The Department of City Planning released a treasure trove of housing-related data earlier this month in the form of the 2015 Growth & Infrastructure Report.
And with relatively little editorializing, I'd like to bring people's attention to one bit in particular. Below is a table from the report comparing unit counts for new units, and demolished ones, between 2010 and 2015. I assume that most single family dwelling units (SFDUs) are torn down only to be replaced by larger single-family homes, so I recommend focusing your attention on the multifamily (MFDU) unit data (new, demolished, and net):
Overall, we demolished a little over 3,500 multifamily units over the 5-year study period. During that time, we built just over 35 thousand new ones: almost exactly a 10-to-1 replacement ratio.
The ratios vary pretty dramatically between Community Plan Areas: in Wilshire, about 5 new MFDUs were built for every 1 torn down; in Hollywood, it was a little under 10 to 1; in Central City (downtown), the ratio was an astounding 200 to 1. Lots of parking lots bit the dust, but the housing that was there was pretty much all preserved.
If we're looking to hand out awards, Canoga Park and its environs take the prize with a 1,420:1 ratio of construction to demolition, though. But Chatsworth and Harbor Gateway deserve credit too: both of them break the universe with 1,194 and 178 new homes, respectively, and zero multifamily units lost. (Never divide by zero, people.)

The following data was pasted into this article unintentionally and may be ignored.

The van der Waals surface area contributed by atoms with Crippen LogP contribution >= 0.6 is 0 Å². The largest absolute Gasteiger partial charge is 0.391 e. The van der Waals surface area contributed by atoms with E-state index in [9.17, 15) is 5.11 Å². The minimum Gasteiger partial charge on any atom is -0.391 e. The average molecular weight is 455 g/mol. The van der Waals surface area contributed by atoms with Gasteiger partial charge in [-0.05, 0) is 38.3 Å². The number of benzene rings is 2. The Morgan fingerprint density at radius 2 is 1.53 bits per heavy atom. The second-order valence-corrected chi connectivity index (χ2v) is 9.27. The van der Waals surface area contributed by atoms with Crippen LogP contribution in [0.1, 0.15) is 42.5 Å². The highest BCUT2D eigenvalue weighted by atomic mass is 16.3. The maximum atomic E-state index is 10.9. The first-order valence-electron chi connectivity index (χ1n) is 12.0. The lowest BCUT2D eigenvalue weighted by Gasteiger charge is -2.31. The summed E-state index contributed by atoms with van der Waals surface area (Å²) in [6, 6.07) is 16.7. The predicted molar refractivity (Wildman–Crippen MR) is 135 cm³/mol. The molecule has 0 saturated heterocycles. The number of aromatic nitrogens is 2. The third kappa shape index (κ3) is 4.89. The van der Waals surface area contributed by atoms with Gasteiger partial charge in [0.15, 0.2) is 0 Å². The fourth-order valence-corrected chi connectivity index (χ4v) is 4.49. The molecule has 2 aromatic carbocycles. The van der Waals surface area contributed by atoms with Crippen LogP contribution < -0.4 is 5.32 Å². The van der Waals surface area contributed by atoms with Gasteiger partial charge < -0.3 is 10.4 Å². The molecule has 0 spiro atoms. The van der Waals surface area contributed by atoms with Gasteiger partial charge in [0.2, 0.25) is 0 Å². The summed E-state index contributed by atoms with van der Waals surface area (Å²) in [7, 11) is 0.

For me, this is pretty good news overall. The new housing that we're building, insufficient though it may be, is coming at the expense of relatively little existing stock. But we can do better.
For one, we can build more housing where none currently exists, like on parking lots and commercial strips. If we repeal Proposition U we'll end up with a lot higher construction-to-demolition ratio, and much less displacement—and less development pressure on single-family and low-density neighborhoods.
If we eliminate the "Parking (P, PB)" designation in our zoning code (yes, we literally have places in our city where nothing but parking is allowed to be built), that would help too. While we're at it, we should eliminate parking minimums entirely, since they just force developers to build more parking at the expense of housing. We currently have more square footage devoted to car storage than to human shelter, so even more space for cars really should not be a priority.
We should also upzone more of our transit-oriented neighborhoods, so that the most transit-accessible communities are able to build more housing for every unit replaced. We can have one household displaced for every 10 households, or one for every 50, and that's almost entirely determined by zoning. If it's one for every 50, it becomes a hell of a lot easier to force deveopers (or property owners, or the city, or whoever), to re-house any displaced families and provide more affordable housing in their new project.
And we should definitely improve our density bonus, making sure that every time a new building goes up, it's maximizing both its market-rate and affordable housing component. With historically low vacancy rates in the LA County region, we can't afford to scrimp on either.
Ten-to-one is good—great, even. But we can do better. And we know what it takes to get there. So, you know... let's.